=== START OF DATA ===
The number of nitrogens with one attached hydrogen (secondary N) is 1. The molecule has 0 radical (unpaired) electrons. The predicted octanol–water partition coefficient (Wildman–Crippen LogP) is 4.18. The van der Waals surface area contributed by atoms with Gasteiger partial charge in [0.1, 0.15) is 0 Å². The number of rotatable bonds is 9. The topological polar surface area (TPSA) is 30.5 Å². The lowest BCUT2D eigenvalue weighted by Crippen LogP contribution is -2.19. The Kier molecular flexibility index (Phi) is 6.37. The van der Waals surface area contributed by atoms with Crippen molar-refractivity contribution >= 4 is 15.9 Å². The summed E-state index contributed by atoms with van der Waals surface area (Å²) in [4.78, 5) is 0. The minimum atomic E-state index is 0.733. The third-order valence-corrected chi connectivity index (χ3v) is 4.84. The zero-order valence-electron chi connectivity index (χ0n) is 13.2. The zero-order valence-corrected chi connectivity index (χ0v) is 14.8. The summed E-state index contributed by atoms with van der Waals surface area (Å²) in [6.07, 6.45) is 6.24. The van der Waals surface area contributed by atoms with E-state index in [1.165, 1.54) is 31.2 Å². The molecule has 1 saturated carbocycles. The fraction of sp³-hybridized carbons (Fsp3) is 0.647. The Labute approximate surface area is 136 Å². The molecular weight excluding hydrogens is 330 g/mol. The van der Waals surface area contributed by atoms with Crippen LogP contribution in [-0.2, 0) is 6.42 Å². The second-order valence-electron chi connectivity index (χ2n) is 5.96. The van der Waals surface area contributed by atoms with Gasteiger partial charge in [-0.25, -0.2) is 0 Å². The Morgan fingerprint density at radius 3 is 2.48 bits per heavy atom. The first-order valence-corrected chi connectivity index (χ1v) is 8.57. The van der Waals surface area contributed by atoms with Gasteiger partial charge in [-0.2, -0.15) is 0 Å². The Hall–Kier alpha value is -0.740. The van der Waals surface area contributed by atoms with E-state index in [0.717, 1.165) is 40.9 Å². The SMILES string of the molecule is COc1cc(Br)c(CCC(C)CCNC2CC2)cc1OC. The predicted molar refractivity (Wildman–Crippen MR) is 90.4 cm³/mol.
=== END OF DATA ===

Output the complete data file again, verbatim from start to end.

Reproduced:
The number of nitrogens with one attached hydrogen (secondary N) is 1. The molecule has 0 radical (unpaired) electrons. The predicted octanol–water partition coefficient (Wildman–Crippen LogP) is 4.18. The van der Waals surface area contributed by atoms with Gasteiger partial charge in [0.1, 0.15) is 0 Å². The number of rotatable bonds is 9. The topological polar surface area (TPSA) is 30.5 Å². The lowest BCUT2D eigenvalue weighted by Crippen LogP contribution is -2.19. The Kier molecular flexibility index (Phi) is 6.37. The van der Waals surface area contributed by atoms with Crippen molar-refractivity contribution >= 4 is 15.9 Å². The summed E-state index contributed by atoms with van der Waals surface area (Å²) in [4.78, 5) is 0. The minimum atomic E-state index is 0.733. The third-order valence-corrected chi connectivity index (χ3v) is 4.84. The zero-order valence-electron chi connectivity index (χ0n) is 13.2. The zero-order valence-corrected chi connectivity index (χ0v) is 14.8. The summed E-state index contributed by atoms with van der Waals surface area (Å²) in [6.07, 6.45) is 6.24. The van der Waals surface area contributed by atoms with E-state index in [1.165, 1.54) is 31.2 Å². The molecule has 1 saturated carbocycles. The fraction of sp³-hybridized carbons (Fsp3) is 0.647. The Labute approximate surface area is 136 Å². The molecular weight excluding hydrogens is 330 g/mol. The van der Waals surface area contributed by atoms with Crippen LogP contribution in [-0.2, 0) is 6.42 Å². The second-order valence-electron chi connectivity index (χ2n) is 5.96. The van der Waals surface area contributed by atoms with Gasteiger partial charge in [-0.25, -0.2) is 0 Å². The Morgan fingerprint density at radius 3 is 2.48 bits per heavy atom. The first-order valence-corrected chi connectivity index (χ1v) is 8.57. The van der Waals surface area contributed by atoms with Gasteiger partial charge in [-0.2, -0.15) is 0 Å². The Hall–Kier alpha value is -0.740. The van der Waals surface area contributed by atoms with E-state index in [0.717, 1.165) is 40.9 Å². The SMILES string of the molecule is COc1cc(Br)c(CCC(C)CCNC2CC2)cc1OC. The predicted molar refractivity (Wildman–Crippen MR) is 90.4 cm³/mol.